September 21, 2012 - Pakistan’s national day of reverence for the Prophet (pbuh) turned into a national day of shame when death and destruction reigned in Karachi, its largest city, just as it had happened there in the name of ‘justice’ earlier on May 12, 2007. The incidents left several dead and injured, though the demonstrations in most other cities remained largely peaceful. Has the cost of a human life become so cheap in Pakistan, or did it reflect the collective incompetence of the government, leadership and people, particularly the leadership for failing to harness the public anger and give a positive, constructive direction to the masses, or did some people have a vested interest in death and destruction to reinforce their credentials to power as the only ‘moderates’ who could be engaged or trusted, lest the heavens might fall!?
As the Nakoula Bassey Nakoula aka Sam Bacile video produced in the U.S. was not enough, a French magazine Charlie Hebdo put more fuel on the fire by publishing cartoons of the Prophet Muhammad (pbuh), last Wednesday. These are two highly offensive, ridiculing and repugnant portrayals of the Prophet Muhammad (pbuh) and Islam, and by implication all Muslims around the globe. It is ironic that the publication of these cartoons in France comes a day after the French magistrates issued an injunction with a fine on Closer for publishing topless images of the Duchess of Cambridge and a day before the Louvre Museum opened to public its new wing of the Islamic Art. It is even more paradoxical that the West would be conscious of the sensibilities of the royal families, particularly the House of Windsor of the United Kingdom and the House of Chakri of Thailand, and refrain from their disrespect or distasteful portrayal, let alone release of private photographs. Likewise, one really can’t say anything about God’s chosen people, good or bad. So it is a simple question that if one can’t be prejudicial to the royals or to God’s chosen people then how could one condone such derogatory acts against the Prophet Muhammad (pbuh) and Islam and their 1.6 billion followers? This is neither free speech nor a work of art, but a reflection of ill-informed minds. Prima-facie, its goal was/is to use imagery and the science of semiotics to provoke and enrage Muslims and create false stereotypes in the minds of non-Muslims, so as to instil hatred and Islamophobia.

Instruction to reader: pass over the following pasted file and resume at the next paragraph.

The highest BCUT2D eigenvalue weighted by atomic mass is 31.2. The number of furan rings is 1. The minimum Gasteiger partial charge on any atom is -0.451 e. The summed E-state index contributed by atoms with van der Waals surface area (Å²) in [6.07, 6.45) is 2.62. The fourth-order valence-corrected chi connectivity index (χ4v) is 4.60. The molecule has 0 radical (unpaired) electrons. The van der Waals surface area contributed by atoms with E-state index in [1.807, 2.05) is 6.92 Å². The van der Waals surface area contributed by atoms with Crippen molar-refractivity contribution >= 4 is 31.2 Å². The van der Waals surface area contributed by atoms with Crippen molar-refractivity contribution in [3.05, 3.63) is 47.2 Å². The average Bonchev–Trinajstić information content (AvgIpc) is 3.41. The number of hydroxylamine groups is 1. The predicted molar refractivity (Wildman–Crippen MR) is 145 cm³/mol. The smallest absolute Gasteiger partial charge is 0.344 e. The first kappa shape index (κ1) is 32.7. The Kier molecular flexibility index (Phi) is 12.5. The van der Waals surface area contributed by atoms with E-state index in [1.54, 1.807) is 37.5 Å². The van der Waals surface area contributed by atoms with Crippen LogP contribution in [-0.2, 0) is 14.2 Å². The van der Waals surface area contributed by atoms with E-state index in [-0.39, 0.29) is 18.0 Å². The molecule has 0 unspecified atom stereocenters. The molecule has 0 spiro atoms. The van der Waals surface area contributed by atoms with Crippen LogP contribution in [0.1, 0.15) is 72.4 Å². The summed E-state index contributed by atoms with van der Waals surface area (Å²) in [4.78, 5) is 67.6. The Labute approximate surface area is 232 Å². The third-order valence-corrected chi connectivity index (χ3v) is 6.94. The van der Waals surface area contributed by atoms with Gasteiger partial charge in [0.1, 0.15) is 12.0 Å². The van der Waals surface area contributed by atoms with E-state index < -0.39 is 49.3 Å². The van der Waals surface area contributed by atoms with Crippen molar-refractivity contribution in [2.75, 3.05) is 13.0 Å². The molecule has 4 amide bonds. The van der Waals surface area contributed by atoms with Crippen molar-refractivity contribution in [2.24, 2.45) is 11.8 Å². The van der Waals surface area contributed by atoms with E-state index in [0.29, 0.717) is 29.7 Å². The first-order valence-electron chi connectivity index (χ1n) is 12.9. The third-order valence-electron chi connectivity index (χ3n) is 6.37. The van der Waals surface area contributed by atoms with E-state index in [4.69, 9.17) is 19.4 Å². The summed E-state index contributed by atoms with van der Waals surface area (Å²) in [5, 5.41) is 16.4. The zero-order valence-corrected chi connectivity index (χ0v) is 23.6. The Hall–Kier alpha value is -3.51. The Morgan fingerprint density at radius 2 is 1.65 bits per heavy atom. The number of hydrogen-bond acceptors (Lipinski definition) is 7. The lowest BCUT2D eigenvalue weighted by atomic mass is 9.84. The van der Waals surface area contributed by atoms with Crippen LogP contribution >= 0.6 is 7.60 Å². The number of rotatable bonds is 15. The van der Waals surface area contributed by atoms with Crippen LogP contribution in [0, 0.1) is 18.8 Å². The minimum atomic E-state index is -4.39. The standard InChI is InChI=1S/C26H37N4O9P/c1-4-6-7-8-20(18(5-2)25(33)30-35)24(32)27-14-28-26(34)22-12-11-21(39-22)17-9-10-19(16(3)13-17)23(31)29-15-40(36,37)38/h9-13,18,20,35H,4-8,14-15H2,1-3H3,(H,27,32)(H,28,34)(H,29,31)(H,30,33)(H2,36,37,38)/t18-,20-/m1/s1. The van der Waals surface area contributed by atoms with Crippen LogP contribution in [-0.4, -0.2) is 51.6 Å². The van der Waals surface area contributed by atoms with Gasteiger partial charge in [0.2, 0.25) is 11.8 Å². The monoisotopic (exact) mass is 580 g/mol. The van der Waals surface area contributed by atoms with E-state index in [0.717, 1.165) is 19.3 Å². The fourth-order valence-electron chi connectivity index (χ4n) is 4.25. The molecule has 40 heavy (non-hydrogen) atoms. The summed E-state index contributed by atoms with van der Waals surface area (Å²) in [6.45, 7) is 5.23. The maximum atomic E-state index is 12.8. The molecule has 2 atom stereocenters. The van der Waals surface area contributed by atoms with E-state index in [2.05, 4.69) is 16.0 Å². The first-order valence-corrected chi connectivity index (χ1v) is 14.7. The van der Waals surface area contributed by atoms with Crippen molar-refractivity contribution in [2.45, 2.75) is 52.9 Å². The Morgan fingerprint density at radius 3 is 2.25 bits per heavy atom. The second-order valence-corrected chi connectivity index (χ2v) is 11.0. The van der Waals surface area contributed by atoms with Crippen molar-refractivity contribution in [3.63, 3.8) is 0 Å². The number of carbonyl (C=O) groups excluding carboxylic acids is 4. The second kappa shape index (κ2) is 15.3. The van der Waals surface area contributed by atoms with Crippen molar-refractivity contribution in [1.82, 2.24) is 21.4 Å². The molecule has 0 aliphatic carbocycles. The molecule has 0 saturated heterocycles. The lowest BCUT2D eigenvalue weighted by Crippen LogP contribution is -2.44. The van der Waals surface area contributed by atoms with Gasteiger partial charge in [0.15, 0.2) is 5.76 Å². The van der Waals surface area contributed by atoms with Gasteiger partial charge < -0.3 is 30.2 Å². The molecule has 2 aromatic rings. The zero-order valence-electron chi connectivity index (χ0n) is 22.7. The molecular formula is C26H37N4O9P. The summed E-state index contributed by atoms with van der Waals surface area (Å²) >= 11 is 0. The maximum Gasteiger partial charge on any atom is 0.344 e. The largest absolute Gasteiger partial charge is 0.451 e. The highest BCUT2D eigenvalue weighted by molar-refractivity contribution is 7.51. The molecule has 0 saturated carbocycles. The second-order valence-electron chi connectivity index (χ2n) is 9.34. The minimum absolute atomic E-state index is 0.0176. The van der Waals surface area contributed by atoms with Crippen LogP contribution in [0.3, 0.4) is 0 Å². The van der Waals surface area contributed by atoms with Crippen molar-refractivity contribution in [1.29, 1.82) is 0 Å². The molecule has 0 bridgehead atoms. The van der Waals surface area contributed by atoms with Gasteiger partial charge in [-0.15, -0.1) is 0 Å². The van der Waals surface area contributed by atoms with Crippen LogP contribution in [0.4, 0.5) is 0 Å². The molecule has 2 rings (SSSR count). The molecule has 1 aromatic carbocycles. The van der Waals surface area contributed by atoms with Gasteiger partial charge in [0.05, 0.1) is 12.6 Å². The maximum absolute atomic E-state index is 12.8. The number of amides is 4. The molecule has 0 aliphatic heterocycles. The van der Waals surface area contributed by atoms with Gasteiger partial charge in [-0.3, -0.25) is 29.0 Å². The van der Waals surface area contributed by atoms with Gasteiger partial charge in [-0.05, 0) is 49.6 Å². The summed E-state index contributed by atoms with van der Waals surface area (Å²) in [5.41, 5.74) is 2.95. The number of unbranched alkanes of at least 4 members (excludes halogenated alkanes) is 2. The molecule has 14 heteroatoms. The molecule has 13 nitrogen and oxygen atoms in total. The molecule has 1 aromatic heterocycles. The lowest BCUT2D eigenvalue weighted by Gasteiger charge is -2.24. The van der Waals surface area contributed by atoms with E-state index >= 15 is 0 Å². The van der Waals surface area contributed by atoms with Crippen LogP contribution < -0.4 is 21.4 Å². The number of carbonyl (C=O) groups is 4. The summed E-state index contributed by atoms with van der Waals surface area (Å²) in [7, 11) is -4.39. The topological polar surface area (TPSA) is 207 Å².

In recent years, there have been repeated vile acts, done purposefully to debase the Holy Quran or the Prophet Muhammad (pbuh) – highly revered by the Muslims in general, regardless of their commitment to religious practices or teachings otherwise. Any such action can therefore make a lethal cocktail with already festering domestic political systems, socioeconomic inequalities and inequities, and disillusionments and frustrations with the status quo. It is, therefore, extremely critical for the Muslim countries and their leadership to not commit a collective suicide by letting their own houses on fire. The best approach for an ordinary person in such a situation would have been to ignore such demeaning actions and ask/let their scholars, leaders and governments address the issue. But as love and fear are the key basic emotions and so hate and hope by inference, it is but understandable that a stimulus of affront, especially an affront to a deeply held cardinal belief, is likely to trigger a response, the severity of which may vary from person to person depending on each individual’s sociocultural milieu. So if there were a protest, it ought to be peaceful and civilized, not violent. This is what the Muslims must learn and better learn fast. Regretfully, there has not been a long history of dissent and civil rights movements in the post-colonial Muslim countries or kingdoms, and as a consequence most previous protests in the Muslim countries have been so disorganized and foolish that they ended up causing more harm to their own public properties, infrastructure and lives. The Muslims across the world have reacted to these latest acts of provocation, but it is vital to act calmly and sensibly with patience and reason. It is feared that any irresponsible violent actions could incite religious or sectarian riots within the Muslim countries, such as Egypt, Lebanon, Pakistan, Bahrain, Iraq or Syria and derail the Arab Spring and the struggle for freedoms throughout the Muslim world, or may even necessitate deployment of foreign troops for security reasons in the foreign diplomatic missions across the Muslim world. The Muslims must learn from the gracious and magnanimous personality of the Prophet (pbuh) because it is not one’s beliefs alone but one’s behavior that makes one a good person. So while it is essential for Muslims to not get provoked, it is equally critical to seek a permanent solution to such recurrent provocation and hate speech and its reaction, but in a peaceful way.